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When I move a large file between folders, I notice that Time Machine takes a long time on the next hourly backup. Apparently, it is quite stupid and considers a file move just like a deletion and an addition of a completely new file...

Since my backups are getting quite large, I'd like to shrink them by removing duplicate files across the backup sets. Would it be safe to simply run fdupes or a similar program on the backup sets? If not, would it be reasonable to instead use some custom script that replaces each found dupe with a hardlink to the duped file?

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Do you have a compelling reason to mess with the storage algorithm chosen to make backups reliable? Other than knowing if you could do it, I don't see a practical use case where this sort of micro management of storage makes any sense. How much space do you calculate is wasted? Are you really losing months or longer time on the backup since intermediate snapshots are being pruned due to out of space considerations? The question is clear, but I wonder if it's of use to anyone else at this point. –  bmike Apr 21 '13 at 1:48
    
@bmike e.g. I've moved around 100GB of videos to a different folder. Now those same 100GB are stored as 200GB on the backup drive. Unless I dedupe these, it's only a matter of time before such redundancy comes at the expense of having older snapshots auto-deleted by TM –  GJ. Apr 21 '13 at 11:56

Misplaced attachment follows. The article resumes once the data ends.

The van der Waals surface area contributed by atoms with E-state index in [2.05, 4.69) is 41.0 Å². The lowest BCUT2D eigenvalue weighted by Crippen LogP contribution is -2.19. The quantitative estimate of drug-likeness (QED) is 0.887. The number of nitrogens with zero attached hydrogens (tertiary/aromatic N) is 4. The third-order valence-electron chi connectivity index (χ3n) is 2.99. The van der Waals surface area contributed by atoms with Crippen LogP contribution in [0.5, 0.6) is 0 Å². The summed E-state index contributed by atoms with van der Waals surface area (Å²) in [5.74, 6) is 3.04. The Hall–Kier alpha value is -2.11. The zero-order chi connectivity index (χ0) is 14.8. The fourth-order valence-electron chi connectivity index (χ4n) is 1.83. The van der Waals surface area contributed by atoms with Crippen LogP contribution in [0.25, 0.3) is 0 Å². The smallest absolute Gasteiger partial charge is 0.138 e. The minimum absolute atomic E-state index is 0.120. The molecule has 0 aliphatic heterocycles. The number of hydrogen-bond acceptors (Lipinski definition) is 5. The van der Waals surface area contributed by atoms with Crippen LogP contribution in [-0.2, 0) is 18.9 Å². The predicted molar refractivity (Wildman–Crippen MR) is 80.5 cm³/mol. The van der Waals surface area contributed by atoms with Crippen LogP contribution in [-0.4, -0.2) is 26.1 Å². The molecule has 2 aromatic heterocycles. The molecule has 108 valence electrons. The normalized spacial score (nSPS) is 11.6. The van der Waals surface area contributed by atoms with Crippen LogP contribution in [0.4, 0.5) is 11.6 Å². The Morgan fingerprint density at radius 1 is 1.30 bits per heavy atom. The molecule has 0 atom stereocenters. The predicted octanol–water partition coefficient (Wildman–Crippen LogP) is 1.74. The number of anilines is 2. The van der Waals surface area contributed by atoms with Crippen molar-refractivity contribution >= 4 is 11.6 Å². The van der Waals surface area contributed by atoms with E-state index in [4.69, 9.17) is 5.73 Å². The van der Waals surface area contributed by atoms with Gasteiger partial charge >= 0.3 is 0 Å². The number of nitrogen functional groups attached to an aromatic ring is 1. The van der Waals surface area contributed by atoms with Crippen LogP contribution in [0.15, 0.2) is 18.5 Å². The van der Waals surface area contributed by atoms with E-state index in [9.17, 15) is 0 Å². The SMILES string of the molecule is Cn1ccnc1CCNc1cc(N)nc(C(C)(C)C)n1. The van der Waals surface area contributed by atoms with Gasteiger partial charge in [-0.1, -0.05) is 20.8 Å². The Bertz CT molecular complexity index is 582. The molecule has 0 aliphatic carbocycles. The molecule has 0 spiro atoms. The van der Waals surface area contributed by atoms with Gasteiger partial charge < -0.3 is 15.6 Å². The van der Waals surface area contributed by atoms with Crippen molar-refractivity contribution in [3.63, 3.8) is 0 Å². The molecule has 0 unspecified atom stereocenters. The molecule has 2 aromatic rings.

Why not just use the time machine feature to delete all copies of the old folder at that point. Problem solved? –  bmike Apr 21 '13 at 13:01
    
One reason would be that this will cause me to delete all of the older snapshots on that folder.. if I didn't care about old snapshots I also wouldn't mind about the drive filling up... –  GJ. Apr 21 '13 at 16:59

1 Answer 1

No, you cannot run most deduplicator applications on a time-machine backup.

Time machine makes extensive use of hard-links internally. Any application that is not aware of this will find hundreds or thousands of false duplicates (which are really hard-links to the same file), and proceed to hose your time machine backup. Apple also seems to do some filesystem-specific stuff in the backup too, which is why it needs to be on a HFS+ volume (either a entire drive, or a .sparseimage on a network share).

A lot of the complexity within the time machine mechanism is poorly or undocumented entirely, and if you break something, time machine will simply not work, without any meaningful documentation. If your deduplicator is hard-link aware, it may work, but it has equal chances of hosing something, from which you cannot recover.

Really, there does not seem to be any decent tools for managing time-machine images, unfortunately.

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TM doesn't need to be on HFS+ (it can even be on ZFS github.com/jollyjinx/ZFS-TimeMachine). The dedpulicator I was contemplating would replace real dupes with hard links, and my question about what specifically may get "hosed" and why. –  GJ. Apr 21 '13 at 11:59
    
@GJ. - Multiple filesystems do support snapshotting. The link your provide is a completely different filesystem, with a completely different piece of software named "Time Machine". It behaves similarly to Apple's time-machine, but it's not the same thing. That implementation is simply a script that copies the data from ZFS's internal snapshot mechanism to a remote host. –  Fake Name Apr 22 '13 at 3:11
    
As for how your software would work if applied to apple's time-machine backup - The answer is no one knows. There is very little to no information on modifying or the effects of modifying the internal time-machine backup image. –  Fake Name Apr 22 '13 at 3:13

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